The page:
If you’re just tuning in, I had just purchased a 2003 BMW M3 in dire need of love and am on my way to visit Sean and IM Autohaus and get the car on a lift for a thorough inspection to find out what I’m truly in for.
What we found during the inspection:
- DME Codes for “Steering Angle Implausible” and “Selector Level Position L2”. Interesting.
- Hairline cracks in the rear subframe. Not unexpected.
- ECS Tuning polyurethane differential bushings. Bonus!
- Broken clips on the rear bumper to hold it tight to the chassis. Sweet.
- Terrible wiring on the angel eyes. No biggie.
- Leaky valve cover gasket. Expected.
- Dry-rotted tires. Known.
- Dry-rotted and cracked rubber brake lines. Confidence inspiring!
- Front rotors were getting low but still in spec. All pads were good though!
- Belt tensioner making a little noise. Easy fix.
- Motor mounts were shot. Aiiight.
- High pressure steering line was wet. Imagine that.
- Missing the plastic air intake ducts. Not sure how I missed that.
- Rear differential makes a lot of noise on turns at low speed. Here’s to a fluid flush.
- Missing speaker in passenger door. Whhaaa?
- Cracked SMG shifter boot trim. CMON!
So overall, not bad!
That evening I placed an order with ECS Tuning and FCP Euro for a list of replacement parts and fresh fluids. I then placed an order with Beisan Systems for new Vanos seals, upper chain guide and oil pump disk.
Nearly $800 later, my wallet was beginning to feel the wrath of a high mileage E46 M3 and I still needed to replace the tires.
The next day I went on the tire hunt and stumbled across a Craigslist ad for set of the same polished 19″ wheels, however these were in fantastic condition and wrapped with new Firestone Indy 500 tires. New tires installed would have been nearly $800, tacking on another $400 for mint wheels was a good deal in my book.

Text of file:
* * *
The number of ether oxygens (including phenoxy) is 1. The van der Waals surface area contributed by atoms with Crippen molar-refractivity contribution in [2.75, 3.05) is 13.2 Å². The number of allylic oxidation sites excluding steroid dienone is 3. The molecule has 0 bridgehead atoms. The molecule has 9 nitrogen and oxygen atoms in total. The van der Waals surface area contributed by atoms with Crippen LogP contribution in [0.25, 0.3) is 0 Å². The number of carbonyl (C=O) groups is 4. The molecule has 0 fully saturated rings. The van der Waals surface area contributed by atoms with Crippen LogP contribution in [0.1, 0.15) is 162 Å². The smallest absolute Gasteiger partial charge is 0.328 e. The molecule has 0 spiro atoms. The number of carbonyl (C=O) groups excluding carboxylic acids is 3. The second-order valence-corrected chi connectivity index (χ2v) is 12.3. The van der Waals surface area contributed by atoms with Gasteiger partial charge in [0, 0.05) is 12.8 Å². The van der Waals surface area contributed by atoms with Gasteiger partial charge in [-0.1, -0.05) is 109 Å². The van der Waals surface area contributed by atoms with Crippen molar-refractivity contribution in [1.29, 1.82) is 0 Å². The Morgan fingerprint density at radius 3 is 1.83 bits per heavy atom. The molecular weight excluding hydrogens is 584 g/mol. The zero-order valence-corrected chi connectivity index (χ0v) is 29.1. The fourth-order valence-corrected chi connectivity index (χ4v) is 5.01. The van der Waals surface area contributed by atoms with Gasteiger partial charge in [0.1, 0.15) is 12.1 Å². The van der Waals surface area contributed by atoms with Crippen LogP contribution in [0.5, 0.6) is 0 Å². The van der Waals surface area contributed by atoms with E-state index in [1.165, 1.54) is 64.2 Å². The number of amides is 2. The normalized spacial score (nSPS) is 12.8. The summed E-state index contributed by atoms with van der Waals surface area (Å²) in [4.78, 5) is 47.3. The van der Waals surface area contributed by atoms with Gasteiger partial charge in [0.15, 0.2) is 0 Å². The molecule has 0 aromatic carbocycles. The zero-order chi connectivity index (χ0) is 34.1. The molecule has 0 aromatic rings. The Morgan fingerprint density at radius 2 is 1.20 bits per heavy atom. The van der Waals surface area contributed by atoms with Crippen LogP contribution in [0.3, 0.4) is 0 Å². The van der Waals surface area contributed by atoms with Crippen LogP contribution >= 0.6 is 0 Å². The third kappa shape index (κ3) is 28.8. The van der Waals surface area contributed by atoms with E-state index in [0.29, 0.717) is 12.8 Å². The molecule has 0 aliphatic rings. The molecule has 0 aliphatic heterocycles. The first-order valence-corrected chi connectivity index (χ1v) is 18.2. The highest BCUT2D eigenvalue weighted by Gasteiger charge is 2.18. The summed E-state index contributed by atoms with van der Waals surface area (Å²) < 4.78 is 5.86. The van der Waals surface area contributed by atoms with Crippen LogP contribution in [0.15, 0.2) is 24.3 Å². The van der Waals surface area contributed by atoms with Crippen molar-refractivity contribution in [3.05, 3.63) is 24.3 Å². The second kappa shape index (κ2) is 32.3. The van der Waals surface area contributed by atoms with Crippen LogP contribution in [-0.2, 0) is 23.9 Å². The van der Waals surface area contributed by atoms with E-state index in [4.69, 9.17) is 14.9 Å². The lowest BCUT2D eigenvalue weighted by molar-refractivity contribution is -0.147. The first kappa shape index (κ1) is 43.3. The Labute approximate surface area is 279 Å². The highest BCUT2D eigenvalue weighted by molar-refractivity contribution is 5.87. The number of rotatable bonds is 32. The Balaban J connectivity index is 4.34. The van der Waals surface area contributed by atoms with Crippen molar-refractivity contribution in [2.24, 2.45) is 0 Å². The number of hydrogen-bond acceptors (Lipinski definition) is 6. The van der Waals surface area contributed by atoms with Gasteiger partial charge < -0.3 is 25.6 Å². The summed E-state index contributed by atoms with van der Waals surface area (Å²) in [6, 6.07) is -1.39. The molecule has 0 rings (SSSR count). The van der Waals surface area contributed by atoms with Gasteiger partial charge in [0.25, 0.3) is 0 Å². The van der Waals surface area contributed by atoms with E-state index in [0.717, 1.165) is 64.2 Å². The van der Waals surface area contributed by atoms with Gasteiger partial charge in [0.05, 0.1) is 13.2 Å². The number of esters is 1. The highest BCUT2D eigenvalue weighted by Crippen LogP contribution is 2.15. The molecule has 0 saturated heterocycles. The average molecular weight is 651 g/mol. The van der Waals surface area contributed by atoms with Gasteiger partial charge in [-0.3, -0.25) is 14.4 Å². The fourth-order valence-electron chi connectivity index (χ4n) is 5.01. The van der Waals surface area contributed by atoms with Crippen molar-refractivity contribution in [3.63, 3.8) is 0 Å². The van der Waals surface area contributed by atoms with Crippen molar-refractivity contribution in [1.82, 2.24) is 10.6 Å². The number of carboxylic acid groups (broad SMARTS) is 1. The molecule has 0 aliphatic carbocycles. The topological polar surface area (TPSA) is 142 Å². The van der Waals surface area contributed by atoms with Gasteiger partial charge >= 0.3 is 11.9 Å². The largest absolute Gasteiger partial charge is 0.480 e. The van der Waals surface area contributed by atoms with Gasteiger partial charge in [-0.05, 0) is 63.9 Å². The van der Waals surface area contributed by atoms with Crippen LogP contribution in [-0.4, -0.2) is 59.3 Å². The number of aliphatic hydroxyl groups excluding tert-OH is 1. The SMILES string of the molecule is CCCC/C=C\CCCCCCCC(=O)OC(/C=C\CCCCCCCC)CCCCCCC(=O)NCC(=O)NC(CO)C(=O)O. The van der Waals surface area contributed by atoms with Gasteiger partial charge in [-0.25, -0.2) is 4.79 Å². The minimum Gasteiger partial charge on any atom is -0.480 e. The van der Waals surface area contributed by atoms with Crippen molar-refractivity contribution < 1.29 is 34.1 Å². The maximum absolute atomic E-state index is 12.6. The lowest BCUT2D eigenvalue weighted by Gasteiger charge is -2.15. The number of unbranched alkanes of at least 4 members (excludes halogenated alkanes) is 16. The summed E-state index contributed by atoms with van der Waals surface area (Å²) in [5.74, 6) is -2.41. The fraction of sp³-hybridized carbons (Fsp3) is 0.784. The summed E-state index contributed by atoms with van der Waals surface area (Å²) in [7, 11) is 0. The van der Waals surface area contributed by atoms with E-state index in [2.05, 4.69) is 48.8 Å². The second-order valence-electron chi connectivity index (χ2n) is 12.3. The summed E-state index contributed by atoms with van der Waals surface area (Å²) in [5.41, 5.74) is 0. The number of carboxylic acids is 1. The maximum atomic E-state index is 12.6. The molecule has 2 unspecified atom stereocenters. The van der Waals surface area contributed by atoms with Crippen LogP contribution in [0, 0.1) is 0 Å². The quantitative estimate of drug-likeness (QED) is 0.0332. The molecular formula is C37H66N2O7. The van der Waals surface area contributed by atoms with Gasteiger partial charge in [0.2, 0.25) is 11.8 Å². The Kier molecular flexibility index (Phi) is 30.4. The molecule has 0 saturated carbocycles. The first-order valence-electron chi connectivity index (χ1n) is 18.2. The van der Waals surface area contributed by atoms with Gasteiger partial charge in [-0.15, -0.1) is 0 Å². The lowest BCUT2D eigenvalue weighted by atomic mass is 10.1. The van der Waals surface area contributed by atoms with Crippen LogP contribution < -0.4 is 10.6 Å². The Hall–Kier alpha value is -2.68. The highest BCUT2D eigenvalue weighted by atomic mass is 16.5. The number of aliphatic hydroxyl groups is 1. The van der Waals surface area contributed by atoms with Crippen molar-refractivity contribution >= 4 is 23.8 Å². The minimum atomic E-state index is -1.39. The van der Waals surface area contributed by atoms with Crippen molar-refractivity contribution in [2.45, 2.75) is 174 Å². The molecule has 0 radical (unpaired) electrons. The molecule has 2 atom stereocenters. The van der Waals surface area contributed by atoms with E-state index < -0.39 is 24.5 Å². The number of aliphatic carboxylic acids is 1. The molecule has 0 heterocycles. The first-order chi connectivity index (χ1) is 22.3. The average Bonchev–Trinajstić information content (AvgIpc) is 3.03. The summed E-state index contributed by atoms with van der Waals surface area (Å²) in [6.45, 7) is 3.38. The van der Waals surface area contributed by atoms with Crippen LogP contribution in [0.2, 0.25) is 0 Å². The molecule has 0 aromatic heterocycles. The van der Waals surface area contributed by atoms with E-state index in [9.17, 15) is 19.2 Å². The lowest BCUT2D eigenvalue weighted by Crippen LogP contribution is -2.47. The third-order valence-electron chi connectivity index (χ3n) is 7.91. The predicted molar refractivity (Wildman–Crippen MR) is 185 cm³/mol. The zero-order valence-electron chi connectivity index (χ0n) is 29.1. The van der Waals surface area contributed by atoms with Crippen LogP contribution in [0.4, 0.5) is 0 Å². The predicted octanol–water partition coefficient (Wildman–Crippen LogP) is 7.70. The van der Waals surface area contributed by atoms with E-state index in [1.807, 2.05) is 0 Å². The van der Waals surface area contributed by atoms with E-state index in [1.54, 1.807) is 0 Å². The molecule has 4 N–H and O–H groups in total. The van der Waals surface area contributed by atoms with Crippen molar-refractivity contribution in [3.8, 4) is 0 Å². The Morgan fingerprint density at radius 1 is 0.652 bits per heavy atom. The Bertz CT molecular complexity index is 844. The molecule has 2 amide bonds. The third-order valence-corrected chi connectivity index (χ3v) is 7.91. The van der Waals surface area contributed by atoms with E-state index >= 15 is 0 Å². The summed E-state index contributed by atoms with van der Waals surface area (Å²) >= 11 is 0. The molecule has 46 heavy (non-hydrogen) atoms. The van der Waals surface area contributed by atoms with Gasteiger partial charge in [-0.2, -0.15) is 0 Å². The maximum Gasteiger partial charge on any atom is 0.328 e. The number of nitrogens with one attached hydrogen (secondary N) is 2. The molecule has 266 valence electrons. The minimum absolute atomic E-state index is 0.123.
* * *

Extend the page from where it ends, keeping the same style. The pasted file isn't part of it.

A few hours later the wheels were mounted and I was off to get a Virginia inspection. The Check Engine light had went off on the drive to the inspection station so I also opted to go ahead with emissions testing.
Both passed without issue. Phew!
Wanting to get a jump on the subframe, I dropped the car off with Wayne and the guys at RRT in Sterling, VA to have them weld in subframe reinforcement plates, give the car an alignment and look the car over once more.
Go figure, upon their inspection they discovered a bent front control arm. Natch.
I settled the bill with RRT for $2,400 or so and immediately drove the car down the street to Xtreme Auto Details for their team to work magic on the severely swirled and neglected paint.
The folks at Xtreme Auto Detail did amazing work. No more swirl marks and they even cleaned up the yellowed headlight housings, though I was told the yellowing would likely return.
Not only was this one good looking E46 M3 but now I had relief that I wouldn’t experience any further subframe damage and I knew that overall the car was mechanically solid. Nearly four years had passed since I sold my 2004 BMW M3 and I was thrilled to be back behind the wheel of a raspy E46 M3 again.
If you’re tracking the costs, my cheap M3 is now sitting at an easy five-figures. Personally, I prefer this route to paying a similar amount for a car that had work done by a shop far away. I know who did the work and I know it was done right.
First thing to do when I get home was cut open card board boxes to lay flat in the garage to prevent dripping oil stains. Then do something about the touch points — the torn and grimy steering wheel, the interior trim, and the filthy leather seats.
In no time I’ll have doubled the purchase price of the car, but for now its time to check on those tracking numbers!